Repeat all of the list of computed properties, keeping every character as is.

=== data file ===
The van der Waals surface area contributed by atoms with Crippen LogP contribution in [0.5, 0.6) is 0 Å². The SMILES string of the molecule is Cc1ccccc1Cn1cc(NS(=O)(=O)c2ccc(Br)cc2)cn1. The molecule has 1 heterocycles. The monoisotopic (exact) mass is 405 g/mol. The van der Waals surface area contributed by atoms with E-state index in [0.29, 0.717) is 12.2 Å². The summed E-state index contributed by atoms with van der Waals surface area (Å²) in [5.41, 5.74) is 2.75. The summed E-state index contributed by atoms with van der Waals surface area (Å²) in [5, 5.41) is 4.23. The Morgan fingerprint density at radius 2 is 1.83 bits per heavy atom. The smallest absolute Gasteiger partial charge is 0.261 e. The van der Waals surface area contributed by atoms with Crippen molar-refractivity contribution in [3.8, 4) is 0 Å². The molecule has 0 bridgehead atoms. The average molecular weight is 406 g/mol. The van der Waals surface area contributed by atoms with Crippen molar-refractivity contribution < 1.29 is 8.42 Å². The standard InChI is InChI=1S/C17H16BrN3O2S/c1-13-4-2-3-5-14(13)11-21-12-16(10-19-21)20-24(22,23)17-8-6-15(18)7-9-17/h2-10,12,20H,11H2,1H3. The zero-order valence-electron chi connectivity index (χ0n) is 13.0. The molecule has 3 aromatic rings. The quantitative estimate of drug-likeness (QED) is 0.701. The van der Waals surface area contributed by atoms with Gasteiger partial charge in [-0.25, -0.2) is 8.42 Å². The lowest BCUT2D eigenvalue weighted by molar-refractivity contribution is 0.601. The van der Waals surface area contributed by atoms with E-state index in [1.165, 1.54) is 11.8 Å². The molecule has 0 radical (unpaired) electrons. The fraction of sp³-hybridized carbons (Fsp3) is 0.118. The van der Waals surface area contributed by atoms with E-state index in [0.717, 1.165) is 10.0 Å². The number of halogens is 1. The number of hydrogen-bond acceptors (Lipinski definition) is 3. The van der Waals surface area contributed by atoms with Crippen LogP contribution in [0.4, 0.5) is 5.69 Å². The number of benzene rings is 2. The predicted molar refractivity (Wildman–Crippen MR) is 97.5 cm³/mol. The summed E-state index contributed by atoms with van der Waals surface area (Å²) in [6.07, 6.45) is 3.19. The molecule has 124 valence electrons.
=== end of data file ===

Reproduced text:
The van der Waals surface area contributed by atoms with Crippen LogP contribution in [0.5, 0.6) is 0 Å². The SMILES string of the molecule is Cc1ccccc1Cn1cc(NS(=O)(=O)c2ccc(Br)cc2)cn1. The molecule has 1 heterocycles. The monoisotopic (exact) mass is 405 g/mol. The van der Waals surface area contributed by atoms with E-state index in [0.29, 0.717) is 12.2 Å². The summed E-state index contributed by atoms with van der Waals surface area (Å²) in [5.41, 5.74) is 2.75. The summed E-state index contributed by atoms with van der Waals surface area (Å²) in [5, 5.41) is 4.23. The Morgan fingerprint density at radius 2 is 1.83 bits per heavy atom. The smallest absolute Gasteiger partial charge is 0.261 e. The van der Waals surface area contributed by atoms with Crippen molar-refractivity contribution in [3.8, 4) is 0 Å². The molecule has 0 bridgehead atoms. The average molecular weight is 406 g/mol. The van der Waals surface area contributed by atoms with Crippen molar-refractivity contribution < 1.29 is 8.42 Å². The standard InChI is InChI=1S/C17H16BrN3O2S/c1-13-4-2-3-5-14(13)11-21-12-16(10-19-21)20-24(22,23)17-8-6-15(18)7-9-17/h2-10,12,20H,11H2,1H3. The zero-order valence-electron chi connectivity index (χ0n) is 13.0. The molecule has 3 aromatic rings. The quantitative estimate of drug-likeness (QED) is 0.701. The van der Waals surface area contributed by atoms with Gasteiger partial charge in [-0.25, -0.2) is 8.42 Å². The lowest BCUT2D eigenvalue weighted by molar-refractivity contribution is 0.601. The van der Waals surface area contributed by atoms with E-state index in [1.165, 1.54) is 11.8 Å². The molecule has 0 radical (unpaired) electrons. The fraction of sp³-hybridized carbons (Fsp3) is 0.118. The van der Waals surface area contributed by atoms with E-state index in [0.717, 1.165) is 10.0 Å². The number of halogens is 1. The number of hydrogen-bond acceptors (Lipinski definition) is 3. The van der Waals surface area contributed by atoms with Crippen LogP contribution in [0.4, 0.5) is 5.69 Å². The number of benzene rings is 2. The predicted molar refractivity (Wildman–Crippen MR) is 97.5 cm³/mol. The summed E-state index contributed by atoms with van der Waals surface area (Å²) in [6.07, 6.45) is 3.19. The molecule has 124 valence electrons.